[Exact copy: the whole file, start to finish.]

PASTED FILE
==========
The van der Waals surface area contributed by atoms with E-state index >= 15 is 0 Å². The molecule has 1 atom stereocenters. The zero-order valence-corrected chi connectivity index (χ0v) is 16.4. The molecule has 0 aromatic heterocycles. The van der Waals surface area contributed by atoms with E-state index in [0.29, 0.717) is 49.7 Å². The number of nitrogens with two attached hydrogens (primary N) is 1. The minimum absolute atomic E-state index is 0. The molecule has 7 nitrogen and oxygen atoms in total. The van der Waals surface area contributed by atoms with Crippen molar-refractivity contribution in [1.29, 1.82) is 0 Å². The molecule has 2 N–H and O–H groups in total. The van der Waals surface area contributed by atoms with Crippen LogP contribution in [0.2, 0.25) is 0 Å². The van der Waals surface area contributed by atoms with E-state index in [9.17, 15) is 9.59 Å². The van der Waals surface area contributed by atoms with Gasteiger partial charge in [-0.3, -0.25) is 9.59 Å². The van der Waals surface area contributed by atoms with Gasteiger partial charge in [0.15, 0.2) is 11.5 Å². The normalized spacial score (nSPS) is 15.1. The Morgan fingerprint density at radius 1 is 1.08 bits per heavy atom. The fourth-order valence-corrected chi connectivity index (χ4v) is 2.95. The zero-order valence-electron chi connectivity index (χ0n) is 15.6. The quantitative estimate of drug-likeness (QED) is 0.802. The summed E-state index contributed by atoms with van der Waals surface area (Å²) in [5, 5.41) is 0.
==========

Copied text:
The van der Waals surface area contributed by atoms with E-state index >= 15 is 0 Å². The molecule has 1 atom stereocenters. The zero-order valence-corrected chi connectivity index (χ0v) is 16.4. The molecule has 0 aromatic heterocycles. The van der Waals surface area contributed by atoms with E-state index in [0.29, 0.717) is 49.7 Å². The number of nitrogens with two attached hydrogens (primary N) is 1. The minimum absolute atomic E-state index is 0. The molecule has 7 nitrogen and oxygen atoms in total. The van der Waals surface area contributed by atoms with Crippen molar-refractivity contribution in [1.29, 1.82) is 0 Å². The molecule has 2 N–H and O–H groups in total. The van der Waals surface area contributed by atoms with Crippen LogP contribution in [0.2, 0.25) is 0 Å². The van der Waals surface area contributed by atoms with E-state index in [9.17, 15) is 9.59 Å². The van der Waals surface area contributed by atoms with Gasteiger partial charge in [-0.3, -0.25) is 9.59 Å². The van der Waals surface area contributed by atoms with Gasteiger partial charge in [0.15, 0.2) is 11.5 Å². The normalized spacial score (nSPS) is 15.1. The Morgan fingerprint density at radius 1 is 1.08 bits per heavy atom. The fourth-order valence-corrected chi connectivity index (χ4v) is 2.95. The zero-order valence-electron chi connectivity index (χ0n) is 15.6. The quantitative estimate of drug-likeness (QED) is 0.802. The summed E-state index contributed by atoms with van der Waals surface area (Å²) in [5, 5.41) is 0.